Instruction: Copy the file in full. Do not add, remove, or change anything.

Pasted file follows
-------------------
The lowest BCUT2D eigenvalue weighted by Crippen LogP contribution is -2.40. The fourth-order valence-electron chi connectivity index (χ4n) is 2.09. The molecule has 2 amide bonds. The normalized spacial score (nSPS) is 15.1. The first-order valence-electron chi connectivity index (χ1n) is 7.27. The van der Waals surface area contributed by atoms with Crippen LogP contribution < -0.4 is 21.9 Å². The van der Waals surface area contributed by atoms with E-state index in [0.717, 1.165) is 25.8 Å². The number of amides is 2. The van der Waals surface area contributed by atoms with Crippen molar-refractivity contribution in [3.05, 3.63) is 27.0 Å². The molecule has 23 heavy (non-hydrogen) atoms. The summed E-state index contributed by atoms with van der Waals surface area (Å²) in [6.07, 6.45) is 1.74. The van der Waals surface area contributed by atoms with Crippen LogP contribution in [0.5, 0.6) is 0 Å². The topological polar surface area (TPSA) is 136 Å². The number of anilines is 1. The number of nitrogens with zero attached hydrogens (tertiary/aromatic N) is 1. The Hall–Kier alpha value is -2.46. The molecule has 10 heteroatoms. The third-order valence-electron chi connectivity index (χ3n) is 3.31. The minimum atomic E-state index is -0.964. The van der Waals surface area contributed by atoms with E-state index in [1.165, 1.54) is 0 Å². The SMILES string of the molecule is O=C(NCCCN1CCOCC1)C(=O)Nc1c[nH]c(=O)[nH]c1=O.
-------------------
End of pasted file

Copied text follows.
The lowest BCUT2D eigenvalue weighted by Crippen LogP contribution is -2.40. The fourth-order valence-electron chi connectivity index (χ4n) is 2.09. The molecule has 2 amide bonds. The normalized spacial score (nSPS) is 15.1. The first-order valence-electron chi connectivity index (χ1n) is 7.27. The van der Waals surface area contributed by atoms with Crippen LogP contribution < -0.4 is 21.9 Å². The van der Waals surface area contributed by atoms with E-state index in [0.717, 1.165) is 25.8 Å². The number of amides is 2. The van der Waals surface area contributed by atoms with Crippen molar-refractivity contribution in [3.05, 3.63) is 27.0 Å². The molecule has 23 heavy (non-hydrogen) atoms. The summed E-state index contributed by atoms with van der Waals surface area (Å²) in [6.07, 6.45) is 1.74. The van der Waals surface area contributed by atoms with Crippen LogP contribution in [0.5, 0.6) is 0 Å². The topological polar surface area (TPSA) is 136 Å². The number of anilines is 1. The number of nitrogens with zero attached hydrogens (tertiary/aromatic N) is 1. The Hall–Kier alpha value is -2.46. The molecule has 10 heteroatoms. The third-order valence-electron chi connectivity index (χ3n) is 3.31. The minimum atomic E-state index is -0.964. The van der Waals surface area contributed by atoms with E-state index in [1.165, 1.54) is 0 Å². The SMILES string of the molecule is O=C(NCCCN1CCOCC1)C(=O)Nc1c[nH]c(=O)[nH]c1=O.